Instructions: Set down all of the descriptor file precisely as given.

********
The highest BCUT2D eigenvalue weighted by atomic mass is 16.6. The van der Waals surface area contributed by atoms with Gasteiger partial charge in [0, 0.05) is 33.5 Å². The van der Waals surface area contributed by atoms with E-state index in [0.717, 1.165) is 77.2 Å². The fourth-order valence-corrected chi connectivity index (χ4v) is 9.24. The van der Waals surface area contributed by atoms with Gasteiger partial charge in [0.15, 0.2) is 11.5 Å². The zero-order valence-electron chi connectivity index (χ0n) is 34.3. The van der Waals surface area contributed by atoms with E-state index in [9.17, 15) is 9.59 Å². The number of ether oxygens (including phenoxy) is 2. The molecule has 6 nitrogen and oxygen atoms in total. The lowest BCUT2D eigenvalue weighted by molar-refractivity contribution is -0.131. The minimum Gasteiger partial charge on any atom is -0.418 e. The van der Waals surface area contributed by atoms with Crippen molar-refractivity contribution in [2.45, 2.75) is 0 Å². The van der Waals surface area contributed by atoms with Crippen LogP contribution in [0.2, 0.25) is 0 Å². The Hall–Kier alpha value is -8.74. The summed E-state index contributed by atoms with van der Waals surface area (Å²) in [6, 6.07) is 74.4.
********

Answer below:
The highest BCUT2D eigenvalue weighted by atomic mass is 16.6. The van der Waals surface area contributed by atoms with Gasteiger partial charge in [0, 0.05) is 33.5 Å². The van der Waals surface area contributed by atoms with E-state index in [0.717, 1.165) is 77.2 Å². The fourth-order valence-corrected chi connectivity index (χ4v) is 9.24. The van der Waals surface area contributed by atoms with Gasteiger partial charge in [0.15, 0.2) is 11.5 Å². The zero-order valence-electron chi connectivity index (χ0n) is 34.3. The van der Waals surface area contributed by atoms with E-state index in [9.17, 15) is 9.59 Å². The number of ether oxygens (including phenoxy) is 2. The molecule has 6 nitrogen and oxygen atoms in total. The lowest BCUT2D eigenvalue weighted by molar-refractivity contribution is -0.131. The minimum Gasteiger partial charge on any atom is -0.418 e. The van der Waals surface area contributed by atoms with Crippen molar-refractivity contribution in [2.45, 2.75) is 0 Å². The van der Waals surface area contributed by atoms with Crippen LogP contribution in [0.2, 0.25) is 0 Å². The Hall–Kier alpha value is -8.74. The summed E-state index contributed by atoms with van der Waals surface area (Å²) in [6, 6.07) is 74.4.